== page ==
Windows Server 2003
The Windows Server System is a revolutionary new way of managing Servers in a restaurant, and to train them to be more functional, thus giving way to the catchphrase "Do more, with less".
Unfortunately, this new way of waitering has not yet been taken up, blamed on what some refer to as a "superior" method known as Linux; coined due to the rather un-orthodox concept of replacing the traditional servers with U and/or X shaped arrangements of vending machines (on-demand server) with the added benefit that the precise standard for this particular method has been extremely well documented, and may be independently deployed for free, although there are in fact a variety of sub-system arrangements for the setup (cluster) whereas with the Windows Server System, this is counter-intuitively not so, since the method itself can only be installed in the establishment by the company who produced this particular system (i.e. Microserve) and also implements a licensing fee on either a per-client basis or a maximum simultaneous clients limit.
Windows Server 2003[edit | edit source]
Building on the previous versions of the system, and also fixing quite a large vulnerability in the client authentication system (a privilege escalation which can lead to bill swapping) this new version boasts a far greater scalability as well as fixing an issue where servers used to have a tendency to shit themselves when there was a large influx of clients arriving simultaneously.
As a result, there has been a lot of skepticism over this particular technology and the company has resultantly started an advertising campaign that compares the key performance of the system, as well as seamless integration with additional services (such as a dessert cart).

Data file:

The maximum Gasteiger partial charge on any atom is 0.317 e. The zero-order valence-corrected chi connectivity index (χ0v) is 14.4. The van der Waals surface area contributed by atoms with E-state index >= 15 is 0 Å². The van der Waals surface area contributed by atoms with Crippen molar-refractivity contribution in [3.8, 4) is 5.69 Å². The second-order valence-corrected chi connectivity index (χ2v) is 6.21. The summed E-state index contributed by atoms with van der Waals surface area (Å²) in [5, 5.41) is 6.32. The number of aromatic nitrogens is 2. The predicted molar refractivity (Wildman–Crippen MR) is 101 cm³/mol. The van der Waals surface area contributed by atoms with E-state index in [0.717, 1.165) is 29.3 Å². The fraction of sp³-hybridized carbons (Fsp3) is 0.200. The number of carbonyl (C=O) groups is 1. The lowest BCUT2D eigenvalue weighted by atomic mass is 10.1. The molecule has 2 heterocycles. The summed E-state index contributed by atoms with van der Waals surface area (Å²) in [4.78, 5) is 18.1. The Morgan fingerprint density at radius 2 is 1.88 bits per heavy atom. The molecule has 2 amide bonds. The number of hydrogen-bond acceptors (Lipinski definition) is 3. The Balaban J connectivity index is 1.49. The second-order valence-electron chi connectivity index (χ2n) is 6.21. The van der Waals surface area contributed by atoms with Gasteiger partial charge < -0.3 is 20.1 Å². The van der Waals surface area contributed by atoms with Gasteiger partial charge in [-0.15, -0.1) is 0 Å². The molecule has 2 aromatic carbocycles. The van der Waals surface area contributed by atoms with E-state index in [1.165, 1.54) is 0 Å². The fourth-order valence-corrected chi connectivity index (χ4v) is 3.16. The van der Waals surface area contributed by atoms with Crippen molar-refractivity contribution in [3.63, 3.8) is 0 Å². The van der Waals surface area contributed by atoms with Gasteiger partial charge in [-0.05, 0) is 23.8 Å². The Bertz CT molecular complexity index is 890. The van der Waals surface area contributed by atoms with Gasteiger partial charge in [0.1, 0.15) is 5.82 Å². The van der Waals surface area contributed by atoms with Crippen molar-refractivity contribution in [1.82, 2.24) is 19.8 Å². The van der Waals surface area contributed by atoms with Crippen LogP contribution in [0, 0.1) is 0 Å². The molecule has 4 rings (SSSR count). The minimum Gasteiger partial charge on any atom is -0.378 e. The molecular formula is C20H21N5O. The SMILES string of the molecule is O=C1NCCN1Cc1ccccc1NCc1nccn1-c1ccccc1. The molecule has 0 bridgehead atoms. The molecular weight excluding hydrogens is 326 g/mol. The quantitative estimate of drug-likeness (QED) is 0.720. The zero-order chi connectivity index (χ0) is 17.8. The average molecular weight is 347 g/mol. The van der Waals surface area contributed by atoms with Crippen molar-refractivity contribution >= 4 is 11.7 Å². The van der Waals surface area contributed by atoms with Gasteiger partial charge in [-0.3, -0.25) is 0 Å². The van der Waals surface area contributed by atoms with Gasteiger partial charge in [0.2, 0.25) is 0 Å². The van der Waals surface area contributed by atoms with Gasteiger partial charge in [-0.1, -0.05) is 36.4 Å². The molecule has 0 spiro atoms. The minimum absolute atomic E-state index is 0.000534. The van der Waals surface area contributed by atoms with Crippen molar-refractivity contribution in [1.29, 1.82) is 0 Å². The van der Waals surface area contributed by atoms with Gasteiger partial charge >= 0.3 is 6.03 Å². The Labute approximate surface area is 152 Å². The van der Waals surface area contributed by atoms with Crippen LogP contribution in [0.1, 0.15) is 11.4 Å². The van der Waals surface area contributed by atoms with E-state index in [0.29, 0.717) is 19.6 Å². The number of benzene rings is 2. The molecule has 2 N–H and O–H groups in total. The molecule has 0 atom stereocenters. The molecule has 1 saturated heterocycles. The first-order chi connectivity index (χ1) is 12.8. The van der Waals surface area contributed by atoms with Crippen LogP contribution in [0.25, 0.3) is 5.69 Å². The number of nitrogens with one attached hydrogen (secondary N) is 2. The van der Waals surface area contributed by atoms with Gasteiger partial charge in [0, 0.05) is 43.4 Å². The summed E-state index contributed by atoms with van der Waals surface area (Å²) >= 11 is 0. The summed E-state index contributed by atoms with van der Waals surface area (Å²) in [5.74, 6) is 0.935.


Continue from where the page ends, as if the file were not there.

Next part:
The main reason for popularity of the Windows Server System, is the ease-of-use or, the industry term; retard-friendly - the Windows Serfver system is comprised of extremely imple operations and controls, although more advanced restaurant managers find this to be a downside, preferring the somewhat more labour intensive Line-UX style service to be superior despite being very DRM (Dessert Rights Management) unfriendly, requiring an implementation of Windows emulation (usually a server within a server) and the required cart license. A form of emulation that is currently highly inefficient due to the need to lock-in a server inside the actual Line-UX vending system, something many Windows based servers do not cope well with.
A major feature has been the abandonment of DOS emulation as part of their new Long Time Ago Compatibility Policy, the replacement being introduction of CP/M and Spectrum BASIC emulation - you might not be able to run SuperCalc 5 but you'll have no problem with Horace Goes Skiing or Amstrad Chess. An unfortunate flaw of this Operating System was the reliace on the chronically unreliable Short term RAM (ST-RAM) which would forget vital running processes and would cause all types of errors.
System Requirements[edit | edit source]
- 1 or 2 Gigabytes of ST-RAM
- A hexadeca-core Processor
- A Motherboard Supporting electrics
- A floppy disk drive
- A 10 kilabot line (for the internet)
- A Hard drive consisting of 15 gigaeramabytes
- A mousey mouse (sold separately for $1 000 000)